Before coming to Northwestern, many college students take the Rice Purity Test. The test details a list of actions deemed “impure,” such as illegal, sexual, and otherwise explicit acts. The students mark those which they have performed, with each subsequent act lowering their score from 100. Many McCormick students were shocked upon retaking to test to see that their scores had increased in their time at Northwestern.
“When I came here, I had a purity score of 100,” attested Annie Eisenbower, McCormick ‘23, “but when I changed into my jammies, after a spirited debate about the role of metaphysics in the world of meta-metaphysics with some colleagues, it went up to 102.”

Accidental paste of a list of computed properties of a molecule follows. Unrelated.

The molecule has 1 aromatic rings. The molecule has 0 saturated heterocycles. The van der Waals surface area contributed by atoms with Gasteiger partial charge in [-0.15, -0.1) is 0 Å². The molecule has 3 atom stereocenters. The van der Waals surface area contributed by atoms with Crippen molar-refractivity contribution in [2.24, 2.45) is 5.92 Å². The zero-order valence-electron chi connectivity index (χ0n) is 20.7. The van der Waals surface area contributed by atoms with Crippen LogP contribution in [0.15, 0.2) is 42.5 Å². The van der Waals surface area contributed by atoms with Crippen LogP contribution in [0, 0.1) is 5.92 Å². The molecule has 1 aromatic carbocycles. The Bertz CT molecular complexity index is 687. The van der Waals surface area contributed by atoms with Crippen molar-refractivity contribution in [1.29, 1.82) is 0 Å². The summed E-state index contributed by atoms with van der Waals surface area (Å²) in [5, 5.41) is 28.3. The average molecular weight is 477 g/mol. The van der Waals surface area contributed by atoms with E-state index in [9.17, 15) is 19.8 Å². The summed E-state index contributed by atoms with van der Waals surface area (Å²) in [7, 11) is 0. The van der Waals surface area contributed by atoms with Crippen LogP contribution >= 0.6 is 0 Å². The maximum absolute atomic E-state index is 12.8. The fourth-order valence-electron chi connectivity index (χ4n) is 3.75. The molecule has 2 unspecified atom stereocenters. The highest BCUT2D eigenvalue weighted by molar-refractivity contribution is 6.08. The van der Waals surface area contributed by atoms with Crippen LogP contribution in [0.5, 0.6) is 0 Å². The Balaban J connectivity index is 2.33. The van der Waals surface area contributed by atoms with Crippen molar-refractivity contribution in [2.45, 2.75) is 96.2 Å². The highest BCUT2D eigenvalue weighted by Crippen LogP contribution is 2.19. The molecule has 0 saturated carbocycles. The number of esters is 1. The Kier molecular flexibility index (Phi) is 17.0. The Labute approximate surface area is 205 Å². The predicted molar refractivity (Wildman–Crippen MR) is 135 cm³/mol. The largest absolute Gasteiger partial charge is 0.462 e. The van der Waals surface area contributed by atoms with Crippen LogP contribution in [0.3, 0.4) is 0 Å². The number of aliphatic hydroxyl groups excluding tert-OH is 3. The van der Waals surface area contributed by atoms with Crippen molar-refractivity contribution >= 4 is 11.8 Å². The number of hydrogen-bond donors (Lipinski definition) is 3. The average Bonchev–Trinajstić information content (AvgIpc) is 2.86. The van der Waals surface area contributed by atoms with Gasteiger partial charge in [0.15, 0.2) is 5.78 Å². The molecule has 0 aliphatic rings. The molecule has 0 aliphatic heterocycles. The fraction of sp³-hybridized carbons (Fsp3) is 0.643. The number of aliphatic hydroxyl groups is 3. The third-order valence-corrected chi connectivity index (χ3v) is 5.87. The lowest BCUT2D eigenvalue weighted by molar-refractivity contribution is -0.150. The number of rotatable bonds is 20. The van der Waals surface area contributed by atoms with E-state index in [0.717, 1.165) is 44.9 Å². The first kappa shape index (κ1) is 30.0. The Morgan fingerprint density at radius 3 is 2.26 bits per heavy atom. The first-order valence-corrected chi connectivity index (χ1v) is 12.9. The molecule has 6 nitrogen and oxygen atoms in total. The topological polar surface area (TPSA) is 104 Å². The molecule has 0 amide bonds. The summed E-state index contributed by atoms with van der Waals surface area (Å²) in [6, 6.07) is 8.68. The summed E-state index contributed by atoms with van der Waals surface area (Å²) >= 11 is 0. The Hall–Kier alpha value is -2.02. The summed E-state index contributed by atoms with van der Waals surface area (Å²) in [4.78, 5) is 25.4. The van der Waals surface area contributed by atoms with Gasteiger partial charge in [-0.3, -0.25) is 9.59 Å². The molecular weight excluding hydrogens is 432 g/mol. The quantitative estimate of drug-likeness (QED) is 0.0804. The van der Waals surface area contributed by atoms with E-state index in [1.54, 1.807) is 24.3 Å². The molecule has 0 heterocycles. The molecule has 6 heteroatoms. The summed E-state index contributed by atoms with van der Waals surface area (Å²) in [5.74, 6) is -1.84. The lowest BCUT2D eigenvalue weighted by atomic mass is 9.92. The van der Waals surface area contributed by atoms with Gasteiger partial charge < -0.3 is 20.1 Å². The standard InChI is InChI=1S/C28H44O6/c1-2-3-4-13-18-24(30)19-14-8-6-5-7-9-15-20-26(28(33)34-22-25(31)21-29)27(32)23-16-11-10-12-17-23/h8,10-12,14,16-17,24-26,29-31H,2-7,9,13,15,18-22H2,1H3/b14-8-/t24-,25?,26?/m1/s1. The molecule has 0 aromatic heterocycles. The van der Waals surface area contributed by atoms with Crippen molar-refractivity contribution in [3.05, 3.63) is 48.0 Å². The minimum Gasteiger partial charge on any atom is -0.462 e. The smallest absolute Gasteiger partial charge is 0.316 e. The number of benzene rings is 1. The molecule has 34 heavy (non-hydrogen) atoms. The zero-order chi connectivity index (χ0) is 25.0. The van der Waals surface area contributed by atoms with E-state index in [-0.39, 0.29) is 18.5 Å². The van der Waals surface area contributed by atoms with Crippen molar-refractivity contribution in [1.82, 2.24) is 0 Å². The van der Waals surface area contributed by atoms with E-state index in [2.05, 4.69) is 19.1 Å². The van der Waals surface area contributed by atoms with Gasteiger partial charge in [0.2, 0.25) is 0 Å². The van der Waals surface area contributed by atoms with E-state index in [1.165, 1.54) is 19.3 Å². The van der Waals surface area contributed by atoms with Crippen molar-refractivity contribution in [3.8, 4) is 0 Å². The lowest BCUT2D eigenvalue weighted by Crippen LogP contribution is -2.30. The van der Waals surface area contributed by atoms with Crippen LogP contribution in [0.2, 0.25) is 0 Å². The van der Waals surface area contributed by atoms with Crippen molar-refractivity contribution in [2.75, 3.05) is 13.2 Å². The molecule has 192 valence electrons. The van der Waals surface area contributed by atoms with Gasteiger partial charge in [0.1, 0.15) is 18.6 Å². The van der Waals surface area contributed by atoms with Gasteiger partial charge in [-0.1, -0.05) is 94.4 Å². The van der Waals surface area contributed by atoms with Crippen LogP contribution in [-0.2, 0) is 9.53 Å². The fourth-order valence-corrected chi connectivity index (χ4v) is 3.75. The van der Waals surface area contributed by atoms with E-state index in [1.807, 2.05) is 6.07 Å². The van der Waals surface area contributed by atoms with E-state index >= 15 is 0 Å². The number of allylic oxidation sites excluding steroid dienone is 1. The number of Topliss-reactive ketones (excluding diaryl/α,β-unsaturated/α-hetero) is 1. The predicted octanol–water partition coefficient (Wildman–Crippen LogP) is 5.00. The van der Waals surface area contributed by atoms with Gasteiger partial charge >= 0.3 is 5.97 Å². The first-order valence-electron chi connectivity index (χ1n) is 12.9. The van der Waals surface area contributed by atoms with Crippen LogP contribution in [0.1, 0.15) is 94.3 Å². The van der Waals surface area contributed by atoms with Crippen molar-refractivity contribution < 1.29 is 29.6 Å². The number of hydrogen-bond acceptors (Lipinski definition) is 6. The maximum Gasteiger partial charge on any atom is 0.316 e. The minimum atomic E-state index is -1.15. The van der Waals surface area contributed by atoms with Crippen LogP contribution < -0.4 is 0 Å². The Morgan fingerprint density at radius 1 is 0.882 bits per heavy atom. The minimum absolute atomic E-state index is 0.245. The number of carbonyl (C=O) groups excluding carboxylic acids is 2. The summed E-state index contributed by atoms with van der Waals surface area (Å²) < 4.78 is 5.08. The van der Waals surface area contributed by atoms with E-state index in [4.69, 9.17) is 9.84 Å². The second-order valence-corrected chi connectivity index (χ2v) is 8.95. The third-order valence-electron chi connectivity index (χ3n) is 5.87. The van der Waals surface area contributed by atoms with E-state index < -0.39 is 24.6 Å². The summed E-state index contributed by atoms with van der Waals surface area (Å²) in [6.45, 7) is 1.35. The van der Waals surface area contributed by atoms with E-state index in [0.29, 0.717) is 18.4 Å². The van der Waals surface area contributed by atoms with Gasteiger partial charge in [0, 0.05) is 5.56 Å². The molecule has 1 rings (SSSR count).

Martin Butler, McCormick ’23, commented, “I understand why people are so obsessed with lowering their score. I once danced without leaving room for Jesus and it changed my life. My score was a strong 99, but now it’s up to 106. I lost my one cool point.”
Owen Hooper, one of the creators for the Rice Purity Test, responded to concerns that the test was broken: “Every action that a McCormick student takes, inherently prevents them from lowering their score. We had to invent new questions inquiring if you bragged about your Microsoft internship or ever orgasmed to complaints about Orgo. Of course, these criteria would add points back.”
Eisenbower has decided to take this news as best as they can, declaring that at least they technically got an A on the test. “I must have been at the top of the curve to get over 100,” claimed Eisenbower, “and getting As is all that matters in life anyways.”